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Predictors of voluntary medical male circumcision prevalence among men aged 25-39 years in Nyanza region, Kenya: Results from the baseline survey of the TASCO study.

Thursday, 11th of January 2018 Print

 

PLoS One. 2017 Oct 5;12(10):e0185872. doi: 10.1371/journal.pone.0185872. eCollection 2017.

Predictors of voluntary medical male circumcision prevalence among men aged 25-39 years in Nyanza region, Kenya: Results from the baseline survey of the TASCO study.

Odoyo-June E1Agot K2Grund JM3Onchiri F1Musingila P1Mboya E2Emusu D1Onyango J2Ohaga S2Soo L1Otieno-Nyunya B1.

Author information

1

Division of Global HIV & TB (DGHT), U.S. Centers for Disease Control and Prevention (CDC), Nairobi, Kenya.

2

Impact Research and Development Organization, Kisumu, Kenya.

3

Division of Global HIV & TB (DGHT), U.S. Centers for Disease Control and Prevention (CDC), Atlanta, GA, United States of America.

Abstract below; full text is at http://journals.plos.org/plosone/article?id=10.1371/journal.pone.0185872

 

 

INTRODUCTION:

Uptake of voluntary medical male circumcision (VMMC) as an intervention for prevention of HIV acquisition has been low among men aged ≥25 years in Nyanza region, western Kenya. We conducted a baseline survey of the prevalence and predictors of VMMC among men ages 25-39 years as part of the preparations for a cluster randomized controlled trial (cRCT) called the Target, Speed and Coverage (TASCO) Study. The TASCO Study aimed to assess the impact of two demand creation interventions-interpersonal communication (IPC) and dedicated service outlets (DSO), delivered separately and together (IPC + DSO)-on VMMC uptake.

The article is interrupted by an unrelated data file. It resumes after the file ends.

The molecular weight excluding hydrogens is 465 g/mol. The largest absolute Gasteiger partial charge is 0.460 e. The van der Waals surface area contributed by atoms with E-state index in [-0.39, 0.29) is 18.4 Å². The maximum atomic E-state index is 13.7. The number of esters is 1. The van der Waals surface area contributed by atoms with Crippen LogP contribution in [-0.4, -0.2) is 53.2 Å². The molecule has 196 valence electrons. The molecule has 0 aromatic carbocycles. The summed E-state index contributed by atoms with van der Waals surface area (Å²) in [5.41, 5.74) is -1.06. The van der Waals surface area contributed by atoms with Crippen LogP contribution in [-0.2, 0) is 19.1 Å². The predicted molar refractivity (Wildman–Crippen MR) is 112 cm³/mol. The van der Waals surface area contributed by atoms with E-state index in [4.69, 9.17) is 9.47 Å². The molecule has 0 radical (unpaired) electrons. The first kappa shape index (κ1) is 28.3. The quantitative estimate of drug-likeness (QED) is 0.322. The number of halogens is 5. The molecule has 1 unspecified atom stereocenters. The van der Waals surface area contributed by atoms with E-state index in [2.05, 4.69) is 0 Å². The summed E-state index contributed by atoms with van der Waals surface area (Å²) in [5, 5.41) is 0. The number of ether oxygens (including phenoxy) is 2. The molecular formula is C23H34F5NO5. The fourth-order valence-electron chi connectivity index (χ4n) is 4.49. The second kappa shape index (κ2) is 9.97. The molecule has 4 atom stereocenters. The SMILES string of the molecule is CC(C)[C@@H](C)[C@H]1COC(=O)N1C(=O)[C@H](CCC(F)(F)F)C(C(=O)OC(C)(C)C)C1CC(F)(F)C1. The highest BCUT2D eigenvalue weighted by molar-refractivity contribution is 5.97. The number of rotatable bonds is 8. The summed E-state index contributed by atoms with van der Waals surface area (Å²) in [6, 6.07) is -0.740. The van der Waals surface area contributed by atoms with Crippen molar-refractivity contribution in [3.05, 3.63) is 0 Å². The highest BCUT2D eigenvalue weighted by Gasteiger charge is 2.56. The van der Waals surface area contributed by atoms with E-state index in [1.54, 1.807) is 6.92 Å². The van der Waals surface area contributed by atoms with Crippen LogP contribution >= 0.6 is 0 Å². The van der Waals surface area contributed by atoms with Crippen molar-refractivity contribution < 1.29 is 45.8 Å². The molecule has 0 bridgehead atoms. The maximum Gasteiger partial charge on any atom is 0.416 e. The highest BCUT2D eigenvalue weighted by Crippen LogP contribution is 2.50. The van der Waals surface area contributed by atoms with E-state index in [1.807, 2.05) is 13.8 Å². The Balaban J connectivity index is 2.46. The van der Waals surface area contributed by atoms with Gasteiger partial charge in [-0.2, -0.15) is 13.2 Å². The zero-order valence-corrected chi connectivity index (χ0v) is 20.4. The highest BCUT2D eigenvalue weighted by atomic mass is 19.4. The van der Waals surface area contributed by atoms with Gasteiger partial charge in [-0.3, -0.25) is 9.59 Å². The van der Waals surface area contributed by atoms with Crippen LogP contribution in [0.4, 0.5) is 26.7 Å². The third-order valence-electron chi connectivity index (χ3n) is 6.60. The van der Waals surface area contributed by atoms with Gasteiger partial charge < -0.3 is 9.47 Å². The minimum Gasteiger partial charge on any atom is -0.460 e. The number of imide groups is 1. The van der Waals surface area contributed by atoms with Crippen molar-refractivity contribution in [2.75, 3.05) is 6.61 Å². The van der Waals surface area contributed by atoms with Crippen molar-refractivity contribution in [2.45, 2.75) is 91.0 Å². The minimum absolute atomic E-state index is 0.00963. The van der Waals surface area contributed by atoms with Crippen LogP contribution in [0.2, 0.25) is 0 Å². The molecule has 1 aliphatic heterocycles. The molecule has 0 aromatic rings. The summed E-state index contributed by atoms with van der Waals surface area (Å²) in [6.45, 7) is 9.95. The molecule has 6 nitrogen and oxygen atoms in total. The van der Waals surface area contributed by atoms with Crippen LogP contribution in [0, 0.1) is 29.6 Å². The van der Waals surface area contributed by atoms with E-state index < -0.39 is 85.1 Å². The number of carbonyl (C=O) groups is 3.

METHODS:

As part of the preparatory work for implementation of the cRCT to evaluate tailored interventions to improve uptake of VMMC, we conducted a survey of men aged 25-39 years from a traditionally non-circumcising Kenyan ethnic community within non-contiguous locations selected as study sites. We determined their circumcision status, estimated the baseline circumcision prevalence and assessed predictors of being circumcised using univariate and multivariate logistic regression.

RESULTS:

A total of 5,639 men were enrolled of which 2,851 (50.6%) reported being circumcised. The odds of being circumcised were greater for men with secondary education (adjusted Odds Ratio (aOR) = 1.65; 95% CI: 1.45-1.86, p<0.001), post-secondary education (aOR = 1.72; 95% CI: 1.44-2.06, p <0.001), and those employed (aOR = 1.32; 95% CI: 1.18-1.47, p <0.001). However, the odds were lower for men with a history of being married (currently married, divorced, separated, or widowed).

CONCLUSION:

Among adult men in the rural Nyanza region of Kenya, men with post-primary education and employed were more likely to be circumcised. VMMC programs should focus on specific sub-groups of men, including those aged 25-39 years who are married, divorced/separated/ widowed, and of low socio-economic status (low education and unemployed).

 

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